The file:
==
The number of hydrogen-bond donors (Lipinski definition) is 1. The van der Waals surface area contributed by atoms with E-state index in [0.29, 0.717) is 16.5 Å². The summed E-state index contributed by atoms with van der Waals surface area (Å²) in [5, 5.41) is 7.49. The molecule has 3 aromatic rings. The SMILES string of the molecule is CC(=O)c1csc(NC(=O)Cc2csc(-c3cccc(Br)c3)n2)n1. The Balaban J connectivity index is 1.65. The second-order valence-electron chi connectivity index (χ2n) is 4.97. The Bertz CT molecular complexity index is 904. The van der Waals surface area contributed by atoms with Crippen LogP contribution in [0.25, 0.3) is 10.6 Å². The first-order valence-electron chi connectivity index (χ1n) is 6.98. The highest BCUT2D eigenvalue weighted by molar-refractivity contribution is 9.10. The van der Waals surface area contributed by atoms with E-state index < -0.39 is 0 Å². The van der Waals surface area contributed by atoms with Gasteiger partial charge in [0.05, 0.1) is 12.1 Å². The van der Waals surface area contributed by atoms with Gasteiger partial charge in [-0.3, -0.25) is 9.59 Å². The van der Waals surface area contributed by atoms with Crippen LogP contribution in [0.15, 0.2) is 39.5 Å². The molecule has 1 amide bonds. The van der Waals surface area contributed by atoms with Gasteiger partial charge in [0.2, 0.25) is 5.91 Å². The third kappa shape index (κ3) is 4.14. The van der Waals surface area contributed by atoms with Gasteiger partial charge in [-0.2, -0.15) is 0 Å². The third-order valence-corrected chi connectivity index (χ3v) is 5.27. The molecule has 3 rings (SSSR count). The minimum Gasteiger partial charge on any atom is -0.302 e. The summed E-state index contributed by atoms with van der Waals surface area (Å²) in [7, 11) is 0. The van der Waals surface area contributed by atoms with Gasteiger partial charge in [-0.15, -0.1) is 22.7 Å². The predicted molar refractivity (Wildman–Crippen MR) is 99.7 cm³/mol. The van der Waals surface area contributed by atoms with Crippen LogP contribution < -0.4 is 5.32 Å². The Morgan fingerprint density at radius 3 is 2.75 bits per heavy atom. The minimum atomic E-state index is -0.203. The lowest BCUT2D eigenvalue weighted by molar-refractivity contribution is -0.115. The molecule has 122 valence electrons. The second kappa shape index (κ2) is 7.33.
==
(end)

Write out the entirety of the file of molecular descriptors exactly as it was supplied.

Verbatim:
The number of hydrogen-bond donors (Lipinski definition) is 1. The van der Waals surface area contributed by atoms with E-state index in [0.29, 0.717) is 16.5 Å². The summed E-state index contributed by atoms with van der Waals surface area (Å²) in [5, 5.41) is 7.49. The molecule has 3 aromatic rings. The SMILES string of the molecule is CC(=O)c1csc(NC(=O)Cc2csc(-c3cccc(Br)c3)n2)n1. The Balaban J connectivity index is 1.65. The second-order valence-electron chi connectivity index (χ2n) is 4.97. The Bertz CT molecular complexity index is 904. The van der Waals surface area contributed by atoms with Crippen LogP contribution in [0.25, 0.3) is 10.6 Å². The first-order valence-electron chi connectivity index (χ1n) is 6.98. The highest BCUT2D eigenvalue weighted by molar-refractivity contribution is 9.10. The van der Waals surface area contributed by atoms with E-state index < -0.39 is 0 Å². The van der Waals surface area contributed by atoms with Gasteiger partial charge in [0.05, 0.1) is 12.1 Å². The van der Waals surface area contributed by atoms with Gasteiger partial charge in [-0.3, -0.25) is 9.59 Å². The van der Waals surface area contributed by atoms with Crippen LogP contribution in [0.15, 0.2) is 39.5 Å². The molecule has 1 amide bonds. The van der Waals surface area contributed by atoms with Gasteiger partial charge in [0.2, 0.25) is 5.91 Å². The third kappa shape index (κ3) is 4.14. The van der Waals surface area contributed by atoms with Gasteiger partial charge in [-0.2, -0.15) is 0 Å². The third-order valence-corrected chi connectivity index (χ3v) is 5.27. The molecule has 3 rings (SSSR count). The minimum Gasteiger partial charge on any atom is -0.302 e. The summed E-state index contributed by atoms with van der Waals surface area (Å²) in [7, 11) is 0. The van der Waals surface area contributed by atoms with Gasteiger partial charge in [-0.15, -0.1) is 22.7 Å². The predicted molar refractivity (Wildman–Crippen MR) is 99.7 cm³/mol. The van der Waals surface area contributed by atoms with Crippen LogP contribution < -0.4 is 5.32 Å². The Morgan fingerprint density at radius 3 is 2.75 bits per heavy atom. The minimum atomic E-state index is -0.203. The lowest BCUT2D eigenvalue weighted by molar-refractivity contribution is -0.115. The molecule has 122 valence electrons. The second kappa shape index (κ2) is 7.33.